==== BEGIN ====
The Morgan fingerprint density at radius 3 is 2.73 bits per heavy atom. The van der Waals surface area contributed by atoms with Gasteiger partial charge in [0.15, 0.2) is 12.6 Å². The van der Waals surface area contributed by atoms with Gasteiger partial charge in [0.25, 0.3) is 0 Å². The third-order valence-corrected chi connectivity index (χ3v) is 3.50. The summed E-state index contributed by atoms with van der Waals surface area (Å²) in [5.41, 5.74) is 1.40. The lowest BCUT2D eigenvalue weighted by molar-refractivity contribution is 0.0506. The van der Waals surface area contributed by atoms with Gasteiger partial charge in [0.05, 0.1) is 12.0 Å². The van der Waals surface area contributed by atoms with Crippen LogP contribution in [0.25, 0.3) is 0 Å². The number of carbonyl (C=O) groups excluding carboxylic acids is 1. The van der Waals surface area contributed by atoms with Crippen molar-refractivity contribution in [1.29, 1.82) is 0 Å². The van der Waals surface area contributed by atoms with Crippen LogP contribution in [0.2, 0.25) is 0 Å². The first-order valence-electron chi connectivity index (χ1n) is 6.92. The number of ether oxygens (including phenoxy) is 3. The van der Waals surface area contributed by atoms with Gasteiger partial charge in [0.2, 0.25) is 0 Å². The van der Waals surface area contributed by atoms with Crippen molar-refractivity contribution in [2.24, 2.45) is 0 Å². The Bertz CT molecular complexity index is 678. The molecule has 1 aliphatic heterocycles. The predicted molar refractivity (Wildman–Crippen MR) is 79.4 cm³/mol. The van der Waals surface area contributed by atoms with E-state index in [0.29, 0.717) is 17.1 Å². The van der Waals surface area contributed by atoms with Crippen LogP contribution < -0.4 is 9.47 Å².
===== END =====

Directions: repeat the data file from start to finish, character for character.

The Morgan fingerprint density at radius 3 is 2.73 bits per heavy atom. The van der Waals surface area contributed by atoms with Gasteiger partial charge in [0.15, 0.2) is 12.6 Å². The van der Waals surface area contributed by atoms with Gasteiger partial charge in [0.25, 0.3) is 0 Å². The third-order valence-corrected chi connectivity index (χ3v) is 3.50. The summed E-state index contributed by atoms with van der Waals surface area (Å²) in [5.41, 5.74) is 1.40. The lowest BCUT2D eigenvalue weighted by molar-refractivity contribution is 0.0506. The van der Waals surface area contributed by atoms with Gasteiger partial charge in [0.05, 0.1) is 12.0 Å². The van der Waals surface area contributed by atoms with Crippen LogP contribution in [0.25, 0.3) is 0 Å². The number of carbonyl (C=O) groups excluding carboxylic acids is 1. The van der Waals surface area contributed by atoms with Crippen molar-refractivity contribution in [1.29, 1.82) is 0 Å². The van der Waals surface area contributed by atoms with Crippen LogP contribution in [0.2, 0.25) is 0 Å². The first-order valence-electron chi connectivity index (χ1n) is 6.92. The number of ether oxygens (including phenoxy) is 3. The van der Waals surface area contributed by atoms with Gasteiger partial charge in [0.2, 0.25) is 0 Å². The van der Waals surface area contributed by atoms with Crippen molar-refractivity contribution in [2.24, 2.45) is 0 Å². The Bertz CT molecular complexity index is 678. The molecule has 1 aliphatic heterocycles. The predicted molar refractivity (Wildman–Crippen MR) is 79.4 cm³/mol. The van der Waals surface area contributed by atoms with E-state index in [0.29, 0.717) is 17.1 Å². The van der Waals surface area contributed by atoms with Crippen LogP contribution < -0.4 is 9.47 Å².